Stephen G. moved into a new apartment and decided to sign up for service for Mediacom Cable (not to be confused with the London-based media agency MediaCom). He called the local representative on an ad he’d been given, and was told he didn’t have to sign a two-year contract, so he didn’t. Later he found out his name was on a Mediacom contract anyway. Surprise!
There happens to be a Gold’s Gym right inside the building where Cynthia works. How convenient! She took her employer up on an offer to subsidize part of her membership, and was happy with the arrangement. Three months later, the building Gold’s announced that it was closing. Not to worry, though: Memberships limited to only that location would change so members could visit any local corporate-owned Gold’s club. That’s pretty standard when a branch of a chain gyms closes, but Cynthia is annoyed that she joined so close to the change and has to pay for a membership she’s unlikely to use. Someone must have known that branch was doomed, but would the front-line and sales employees have known?
By the time the couple in their 80’s noticed the monthly auto-billing on their bank account, they had overpaid Anthem $5,000 for insurance they thought they had canceled two years ago. That’s money these two living on pension could have been using to fix their crumbling front walkway. It was until they beseeched their local consumer reporter and he took an interest in their story did Anthem retroactively cancel their policy and refund their money.
If MySpace were a scorned lover, we imagine it would be the kind that would hold onto your foot as you tried to walk away, crying desperately and clinging as you unwillingly dragged it along. Justin B. was done with MySpace, but instead of just accepting the breakup and letting him cancel the account, it flatly refused to believe it was over.
Last year, we reported on the trouble that members of the Entertainment Consumers Association had with canceling their memberships, as well as other complaints about the group. Now, one reader reports that he was charged for the membership that he canceled earlier this year.
John tells Consumerist that he is having a baffling problem with Gamefly. He can’t cancel his son’s account online, but customer service is unreachable. The company keeps sending games that he doesn’t want and charging his card. What’s wrong here? Update: the account has now been closed.
By calling up Sprint and insinuating he might cancel because they’re taking away his discount, one of our readers was able to get Sprint to credit his account for the same amount they’re taking away from him.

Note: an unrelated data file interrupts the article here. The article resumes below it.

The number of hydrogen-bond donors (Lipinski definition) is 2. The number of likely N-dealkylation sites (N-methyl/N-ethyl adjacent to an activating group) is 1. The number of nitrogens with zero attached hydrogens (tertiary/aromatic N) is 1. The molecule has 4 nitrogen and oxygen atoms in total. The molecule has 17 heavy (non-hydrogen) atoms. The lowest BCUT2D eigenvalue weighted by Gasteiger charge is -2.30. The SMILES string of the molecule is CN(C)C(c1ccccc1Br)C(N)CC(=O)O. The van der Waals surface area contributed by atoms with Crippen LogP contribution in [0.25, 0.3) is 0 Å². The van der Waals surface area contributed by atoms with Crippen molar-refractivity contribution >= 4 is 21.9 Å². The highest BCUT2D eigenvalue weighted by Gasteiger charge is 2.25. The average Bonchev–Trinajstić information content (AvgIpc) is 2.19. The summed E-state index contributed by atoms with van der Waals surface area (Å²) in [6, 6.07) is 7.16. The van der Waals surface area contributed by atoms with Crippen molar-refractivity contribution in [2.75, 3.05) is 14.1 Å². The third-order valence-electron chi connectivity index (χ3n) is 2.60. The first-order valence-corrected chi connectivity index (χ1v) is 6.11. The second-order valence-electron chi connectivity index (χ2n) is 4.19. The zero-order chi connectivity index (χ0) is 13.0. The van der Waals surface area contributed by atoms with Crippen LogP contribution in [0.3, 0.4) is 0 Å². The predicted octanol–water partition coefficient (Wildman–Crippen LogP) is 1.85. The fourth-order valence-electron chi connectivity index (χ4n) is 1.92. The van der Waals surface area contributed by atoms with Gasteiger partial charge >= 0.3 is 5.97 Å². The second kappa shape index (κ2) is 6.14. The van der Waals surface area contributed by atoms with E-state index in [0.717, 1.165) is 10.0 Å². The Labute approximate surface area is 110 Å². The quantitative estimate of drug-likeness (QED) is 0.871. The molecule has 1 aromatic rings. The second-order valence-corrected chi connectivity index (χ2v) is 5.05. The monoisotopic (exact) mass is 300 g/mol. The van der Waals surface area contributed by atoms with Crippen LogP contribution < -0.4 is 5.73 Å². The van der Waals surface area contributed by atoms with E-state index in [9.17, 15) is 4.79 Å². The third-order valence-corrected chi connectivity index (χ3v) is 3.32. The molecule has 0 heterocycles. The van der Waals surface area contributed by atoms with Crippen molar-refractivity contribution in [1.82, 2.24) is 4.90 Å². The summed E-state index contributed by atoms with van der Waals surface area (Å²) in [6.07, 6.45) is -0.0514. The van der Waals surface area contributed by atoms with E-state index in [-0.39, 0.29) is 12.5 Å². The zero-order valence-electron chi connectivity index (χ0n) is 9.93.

Gyms are notorious for being difficult to cancel your membership at, so at first Heather thought hers was different. They even backdated the cancellation date so she wouldn’t pay for the full month. So nice! A month later, collections called her.
Redditor Lambboy got an email from his cable company asking him why, oh god why, had he canceled cable? Doesn’t he know that without it life is but a cheap oat paste? Lambboy struggled with the best way to communicate his innermost thoughts. The radio buttons on the survey, and, yes, even the optional comment boxes, were insufficient tools with which to express himself. So, he sent them this collage.
Say you’ve got a credit card you don’t want for whatever reason and have decided to cancel it. Here are some simple steps you can take to make sure the card a) really gets canceled b) it doesn’t harm your credit score.
The Charter Communications CSR who spoke with Dustin has some pretty astounding news about what’s on the horizon for all of us. It looks like starting May 1st, cable companies will have total, FCC-sanctioned control over streaming video and will take down all competing services.
Usually, when customers try to change an Internet service provider, the ISP will do things like discount the rate or offer some benefit in an attempt to retain your business. But that’s not what’s happening to Consumerist reader Addie; AT&T loves her so much, they’ve continued to bill her for six months for a service she doesn’t even have.
Mike shared with Consumerist a story that is almost baffling for many reasons. First, he writes that T-Mobile charged his wife a $200 ETF when there were only 90 days left on her contract. But then a delightful, wonderful AT&T customer service rep offered a $200 credit for AT&T service–effectively paying her T-Mobile ETF and earning themselves two delighted customers in the process.
Jim wants his AOL e-mail account to go away. It’s a free account, so billing isn’t an issue–he just wants it closed. This seems like a relatively straightforward request to anyone except AOL. He writes that the company somehow makes it impossible to cancel a free account.
We know that the newspaper industry is suffering. Subscribers are fleeing, ad revenue is down, and things are generally dark and terrible. However, this does not mean that it is a good idea to throw sacks of junk mail on the lawns of people who won’t subscribe to your paper. It will not endear you to them. We’re looking at you, Baltimore Sun.
Got an impossible issue with AT&T wireless? After trying and failing with the regular customer service, you can try this gal who works in the AT&T Office of the President.
866-220 8446 ext.1047